A Conversation With Jody Stephens (Big Star, Those Pretty Wrongs)

Jody Stephens has always thrived on collaboration, whether it was with his bandmates in Big Star (one of rock’s great underdog tales) or as the do-everything CEO of Memphis’ Ardent Studios. Lately, Stephens has been feeding off the creative energy of Those Pretty Wrongs, his on-and-off collaboration with longtime friend Luther Russell—one that began when the two came together for 2012 Big Star documentary Nothing Can Hurt Me. The duo’s latest release, Zed For Zulu (Burger), enhances the vaguely nostalgic folk/power-pop leanings of their self-titled 2016 debut with more expansive arrangements and some well-placed Big Star accessories, including a few of Chris Bell’s guitars.

Meanwhile, Omnivore has just reissued 2005 Big Star “reunion” album In Space. An inconsistent affair that definitely has its moments, the LP features Stephens, the late Alex Chilton and the Posies’ Jon Auer and Ken Stringfellow.

Checking in from Memphis, Stephens weighed in on Those Pretty Wrongs, In Space and the untimely 2010 death of Chilton.

Are you and Luther doing any touring behind Zed For Zulu?
We debuted the new LP in Los Angeles at a Wild Honey Foundation benefit for autism. We shared the stage with Dan Wilson, so that was fun. We played Nashville for the Americana Music Fest, then here in Memphis and in Little Rock. We’re going to England and playing nine dates there.

The best description I’ve heard so far about Zed For Zulu is that it’s sort of like #1 Record without the Alex Chilton influence.
I’ll take that. It’s quite a compliment. For those familiar with I Am The Cosmos and Chris (Bell), he was an amazingly talented guy.

You used some of his equipment on at least one song, correct?
I own his acoustic Yamaha. (Big Star bassist) Andy Hummel wound up with it first, and then he gave it to me because I was looking to learn how to play guitar. I got Alex to teach me a few chords, and I wrote “For You” on it, which is on Big Star’s third album. That guitar is pretty much on every song on Zed For Zulu. Then we have Chris’ Gibson ES-335, which we use on “You And Me,” “Below Zero” and one or or two others. His spirit is very much present on this album.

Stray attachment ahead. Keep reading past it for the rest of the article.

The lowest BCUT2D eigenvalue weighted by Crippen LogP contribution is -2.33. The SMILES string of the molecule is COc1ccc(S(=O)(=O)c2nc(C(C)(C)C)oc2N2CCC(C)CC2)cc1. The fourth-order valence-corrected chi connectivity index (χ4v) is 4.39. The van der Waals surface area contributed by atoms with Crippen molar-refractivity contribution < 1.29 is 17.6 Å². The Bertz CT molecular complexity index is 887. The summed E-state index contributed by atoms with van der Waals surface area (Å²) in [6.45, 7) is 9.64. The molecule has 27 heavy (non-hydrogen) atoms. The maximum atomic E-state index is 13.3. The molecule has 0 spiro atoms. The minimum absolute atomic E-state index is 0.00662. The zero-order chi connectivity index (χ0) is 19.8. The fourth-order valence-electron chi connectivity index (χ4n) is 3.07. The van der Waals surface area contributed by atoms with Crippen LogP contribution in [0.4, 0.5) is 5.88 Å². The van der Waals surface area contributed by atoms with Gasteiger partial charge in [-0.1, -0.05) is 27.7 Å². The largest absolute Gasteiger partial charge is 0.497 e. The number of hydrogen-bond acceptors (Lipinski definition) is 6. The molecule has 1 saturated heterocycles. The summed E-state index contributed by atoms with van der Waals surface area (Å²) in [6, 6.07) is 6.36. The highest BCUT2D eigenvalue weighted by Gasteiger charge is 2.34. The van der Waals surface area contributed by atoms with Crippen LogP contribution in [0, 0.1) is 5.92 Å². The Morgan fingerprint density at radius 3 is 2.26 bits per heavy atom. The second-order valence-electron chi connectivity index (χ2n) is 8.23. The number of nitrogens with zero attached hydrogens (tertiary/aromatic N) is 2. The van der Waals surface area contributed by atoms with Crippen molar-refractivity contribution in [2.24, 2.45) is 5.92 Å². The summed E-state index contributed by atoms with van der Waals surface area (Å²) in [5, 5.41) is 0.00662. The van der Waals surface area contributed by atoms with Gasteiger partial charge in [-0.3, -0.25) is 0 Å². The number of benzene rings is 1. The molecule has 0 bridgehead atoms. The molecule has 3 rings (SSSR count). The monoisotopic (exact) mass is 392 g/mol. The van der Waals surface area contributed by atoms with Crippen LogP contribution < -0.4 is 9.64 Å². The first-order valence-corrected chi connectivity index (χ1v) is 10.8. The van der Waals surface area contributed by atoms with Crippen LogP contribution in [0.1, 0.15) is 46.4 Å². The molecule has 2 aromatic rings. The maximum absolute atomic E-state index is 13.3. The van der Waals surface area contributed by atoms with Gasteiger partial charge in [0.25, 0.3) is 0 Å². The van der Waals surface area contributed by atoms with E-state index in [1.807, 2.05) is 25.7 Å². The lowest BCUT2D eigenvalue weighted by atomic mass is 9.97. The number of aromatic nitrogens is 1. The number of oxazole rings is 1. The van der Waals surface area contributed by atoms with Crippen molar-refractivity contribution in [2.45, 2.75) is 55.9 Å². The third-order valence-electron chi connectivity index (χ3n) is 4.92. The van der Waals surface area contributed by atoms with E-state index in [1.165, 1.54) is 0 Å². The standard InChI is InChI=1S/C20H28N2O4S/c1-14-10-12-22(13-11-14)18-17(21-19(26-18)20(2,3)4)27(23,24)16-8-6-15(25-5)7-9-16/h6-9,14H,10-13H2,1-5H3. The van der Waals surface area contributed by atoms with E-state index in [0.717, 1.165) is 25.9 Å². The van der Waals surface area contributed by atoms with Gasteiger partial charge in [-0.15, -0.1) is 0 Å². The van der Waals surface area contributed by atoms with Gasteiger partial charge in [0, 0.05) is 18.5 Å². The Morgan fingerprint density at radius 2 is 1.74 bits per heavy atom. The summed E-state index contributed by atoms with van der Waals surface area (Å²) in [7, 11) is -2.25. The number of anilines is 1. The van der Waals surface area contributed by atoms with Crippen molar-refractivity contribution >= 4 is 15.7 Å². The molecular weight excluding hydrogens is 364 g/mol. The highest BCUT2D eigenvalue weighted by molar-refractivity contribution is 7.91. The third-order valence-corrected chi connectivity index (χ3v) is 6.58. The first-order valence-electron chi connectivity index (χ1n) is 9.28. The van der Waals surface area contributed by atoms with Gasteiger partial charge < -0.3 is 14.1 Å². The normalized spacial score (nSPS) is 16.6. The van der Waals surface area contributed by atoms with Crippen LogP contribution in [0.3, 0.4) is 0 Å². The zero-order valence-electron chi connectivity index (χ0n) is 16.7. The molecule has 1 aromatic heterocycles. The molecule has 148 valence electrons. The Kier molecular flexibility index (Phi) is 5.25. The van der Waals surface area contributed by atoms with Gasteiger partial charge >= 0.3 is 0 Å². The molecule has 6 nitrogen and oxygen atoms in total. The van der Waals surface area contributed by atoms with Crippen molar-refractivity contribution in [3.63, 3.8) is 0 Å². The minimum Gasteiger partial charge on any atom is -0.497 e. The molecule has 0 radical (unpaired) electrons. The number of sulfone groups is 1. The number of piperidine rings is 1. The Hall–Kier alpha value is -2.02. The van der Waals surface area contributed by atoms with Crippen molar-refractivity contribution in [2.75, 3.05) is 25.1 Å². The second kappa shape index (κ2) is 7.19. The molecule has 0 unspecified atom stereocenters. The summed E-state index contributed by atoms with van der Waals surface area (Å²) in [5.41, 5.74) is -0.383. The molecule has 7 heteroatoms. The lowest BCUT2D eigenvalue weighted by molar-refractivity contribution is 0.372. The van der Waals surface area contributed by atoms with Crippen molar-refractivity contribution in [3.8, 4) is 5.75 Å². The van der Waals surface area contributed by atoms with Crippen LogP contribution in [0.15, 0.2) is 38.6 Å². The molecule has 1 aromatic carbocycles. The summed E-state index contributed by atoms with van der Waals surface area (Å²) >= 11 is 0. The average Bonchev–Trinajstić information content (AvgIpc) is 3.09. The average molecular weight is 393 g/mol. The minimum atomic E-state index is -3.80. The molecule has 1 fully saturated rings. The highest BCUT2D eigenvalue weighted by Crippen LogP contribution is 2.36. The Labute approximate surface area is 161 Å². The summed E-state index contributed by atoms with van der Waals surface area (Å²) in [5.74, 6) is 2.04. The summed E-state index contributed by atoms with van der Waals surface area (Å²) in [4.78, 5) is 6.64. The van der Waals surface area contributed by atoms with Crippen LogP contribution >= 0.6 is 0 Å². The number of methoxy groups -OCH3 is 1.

You and Luther seem to gel so well creatively that it’s tough to figure out who’s doing what. How did you meet?
(Former Capitol Records CEO) Gary Gersh introduced me to Luther in the early ’90s, and we just kept in touch. Danielle McCarthy, who spearheaded the Big Star documentary, wanted me to sing some songs out in L.A., so I called Luther. We wound up playing other dates as well, and he suggested we write some song together. I knew we were likeminded spirits when it comes to melodies and influences, and Luther is a great cheerleader. So it was easy to say yes.

What are your thoughts now on the Big Star documentary?
I love the fact that the film focuses on (Ardent Studios founder) John Fry, because he certainly was a valuable part of what we were doing. Danielle contacted Fry very early on, and I think the common denominator was Winston Eggleston, the son of Bill Eggleston, who took the Radio City cover photograph. She flew to Memphis, and John rented a van and took her to all these Big Star spaces. I think it’s a wonderful film.

Now that we’re on the subject of Big Star, how does In Space sit with you almost 15 years later.
I think it’s fun—I practice to it all the time. “Love Revolution” is a trip on headphones. You can hear Alex’s wacky picking on it, and you can hear Jon Auer’s ’70s-style noodling.

What was it like putting the album together?
Rykodisc had no idea what they were getting into—they had no clue. But they agreed to do this thing. The idea was to record a song a day. But 10 days into it, we had no idea what we had. We had some instrumental tracks, but I don’t even think lyrics or melody lines were starting to appear. Rykodisc kept asking. “How’s it going?” We really didn’t know. Then we got together for the second round, and things started coming together. We finally got it done and delivered, and then it got really fun.

What were some of Alex’s key contributions?
He’d taken these classical pieces and transcribed them for two guitars, bass and drums. That’s what “Aria, Largo” is. He passed around these charts, and Jon and Ken were all sitting around reading them. I think he may have had drums, but it’s not like I can sight read, so I wasn’t really paying attention. I started thinking, “Man, this is going south.” But as it turns out, “Aria, Largo” is a really nice transitional break.

How difficult was it for you to absorb Alex’s passing?
He died on a Wednesday, and we were to play South By Southwest on Saturday, and I’d just arrived in Austin. I was in the Convention Center, in the middle of the registration area, when Alex’s wife called me and told me. All of sudden, it was like everything got quiet and these curtains came down around me. I just went to my hotel room and shut down. I felt so sorry for his wife—and Alex. He’d just got married, and he was having such a good time of it. Big Star songs were getting played on TV shows and commercials. That ’70s Show had gone into syndication, and it could play as many as six or seven times a night, and he was getting royalties for that. I don’t think he had a lot of money, but he was comfortable—and 59 years old is young. I got along with Alex best onstage and in the studio when we were playing. He could pick up a guitar and deliver a vocal, and it was pretty inspirational. It was so sad. I still think about it.

—Hobart Rowland